Bone marrow (BM) examination is the analysis of a BM tissue sample to evaluate the structure and the different types of blood cells of the BM. It is performed in conjunction with a complete blood count (CBC), a peripheral blood smear, and sometimes additional testing on the BM, to provide information about BM integrity and its capacity for blood cell production, including red blood cells (RBC), white blood cells (WBC) and platelets. BM examination allows for the diagnosis and assessment of various conditions, such as primary hematologic and metastatic neoplasms as well as nonmalignant disorders. Even though it is considered a safe procedure, the British Journal of Hematology reported complications in 26 cases out of 54,890 BM examinations (0.047%). The most frequent and serious adverse event was hemorrhage, reported in 14 patients [1]. Also, BM examination is an invasive procedure associated with intense pain and a considerable amount of time spent in the hospital to ensure hemostasis. For these reasons, clinicians often hesitate to order a BM examination.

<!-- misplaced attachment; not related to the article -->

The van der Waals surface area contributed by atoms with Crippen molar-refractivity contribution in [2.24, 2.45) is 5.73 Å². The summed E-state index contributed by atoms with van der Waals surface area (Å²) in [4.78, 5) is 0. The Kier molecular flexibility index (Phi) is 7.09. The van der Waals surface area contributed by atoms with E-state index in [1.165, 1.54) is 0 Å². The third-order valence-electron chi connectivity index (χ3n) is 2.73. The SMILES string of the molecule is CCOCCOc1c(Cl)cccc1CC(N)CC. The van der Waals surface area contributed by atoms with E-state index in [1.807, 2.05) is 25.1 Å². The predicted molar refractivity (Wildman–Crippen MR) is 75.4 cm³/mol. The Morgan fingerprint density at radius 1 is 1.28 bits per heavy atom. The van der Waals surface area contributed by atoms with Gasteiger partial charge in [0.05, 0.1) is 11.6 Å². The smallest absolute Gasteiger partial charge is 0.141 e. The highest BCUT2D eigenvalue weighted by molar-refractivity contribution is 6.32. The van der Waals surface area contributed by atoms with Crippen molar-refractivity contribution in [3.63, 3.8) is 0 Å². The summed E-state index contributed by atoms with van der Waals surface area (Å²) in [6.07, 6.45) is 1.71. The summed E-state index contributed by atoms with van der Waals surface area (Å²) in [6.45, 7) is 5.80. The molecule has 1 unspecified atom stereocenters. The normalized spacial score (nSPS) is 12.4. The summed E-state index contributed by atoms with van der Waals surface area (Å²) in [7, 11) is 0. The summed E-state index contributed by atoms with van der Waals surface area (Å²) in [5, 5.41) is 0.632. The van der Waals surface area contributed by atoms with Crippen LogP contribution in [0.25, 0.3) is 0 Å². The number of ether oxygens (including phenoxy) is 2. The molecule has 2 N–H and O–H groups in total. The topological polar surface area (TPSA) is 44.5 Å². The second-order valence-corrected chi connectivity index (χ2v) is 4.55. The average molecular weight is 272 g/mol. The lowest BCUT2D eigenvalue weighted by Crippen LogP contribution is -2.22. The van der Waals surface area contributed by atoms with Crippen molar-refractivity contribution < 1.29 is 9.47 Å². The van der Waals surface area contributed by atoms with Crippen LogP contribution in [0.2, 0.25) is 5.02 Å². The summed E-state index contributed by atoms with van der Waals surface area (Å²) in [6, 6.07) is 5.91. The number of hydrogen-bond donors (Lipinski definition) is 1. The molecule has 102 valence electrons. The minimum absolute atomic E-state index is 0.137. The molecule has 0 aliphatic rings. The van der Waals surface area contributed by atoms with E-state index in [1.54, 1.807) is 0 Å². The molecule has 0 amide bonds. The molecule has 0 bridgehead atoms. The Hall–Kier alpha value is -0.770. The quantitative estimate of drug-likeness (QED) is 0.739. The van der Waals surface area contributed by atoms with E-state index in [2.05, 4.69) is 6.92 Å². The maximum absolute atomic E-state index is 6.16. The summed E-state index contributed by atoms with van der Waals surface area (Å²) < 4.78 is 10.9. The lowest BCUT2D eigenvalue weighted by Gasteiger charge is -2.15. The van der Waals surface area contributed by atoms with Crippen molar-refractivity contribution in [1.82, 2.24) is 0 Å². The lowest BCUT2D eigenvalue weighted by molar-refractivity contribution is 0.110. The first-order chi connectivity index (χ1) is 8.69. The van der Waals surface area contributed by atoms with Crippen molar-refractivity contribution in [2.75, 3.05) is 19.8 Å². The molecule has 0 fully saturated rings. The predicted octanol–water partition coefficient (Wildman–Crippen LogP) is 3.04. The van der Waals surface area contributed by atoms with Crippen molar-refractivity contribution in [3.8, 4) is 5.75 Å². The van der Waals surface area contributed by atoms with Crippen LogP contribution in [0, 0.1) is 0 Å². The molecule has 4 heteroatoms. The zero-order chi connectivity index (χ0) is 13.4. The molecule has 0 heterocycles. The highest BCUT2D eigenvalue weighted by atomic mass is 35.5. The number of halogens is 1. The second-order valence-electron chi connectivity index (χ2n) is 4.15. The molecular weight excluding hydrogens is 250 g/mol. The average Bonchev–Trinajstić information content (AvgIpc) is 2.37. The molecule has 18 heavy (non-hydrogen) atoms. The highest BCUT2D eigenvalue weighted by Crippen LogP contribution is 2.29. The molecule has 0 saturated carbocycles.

Peripheral blood cytopenias are common in adults, especially in the elderly, and can either be inconsequential or a sign of serious disease. A specific cause of cytopenia can usually be identified by a careful examination of the medical history, a targeted physical examination, and appropriate laboratory and imaging tests, supplemented, under certain circumstances, by a BM examination. However, in some patients, diagnostic uncertainty persists and the cause underlying cytopenia may remain unknown, even after thorough evaluation [2]. In this study, we reviewed the cases and results of BM examination that took place at the Soonchunhyang University Seoul Hospital over an 8-year period. Hence, we aimed to determine whether patients with cytopenias of undiagnosed cause should actively consider BM examination to facilitate differential diagnosis of a hematologic disease.


1. Subject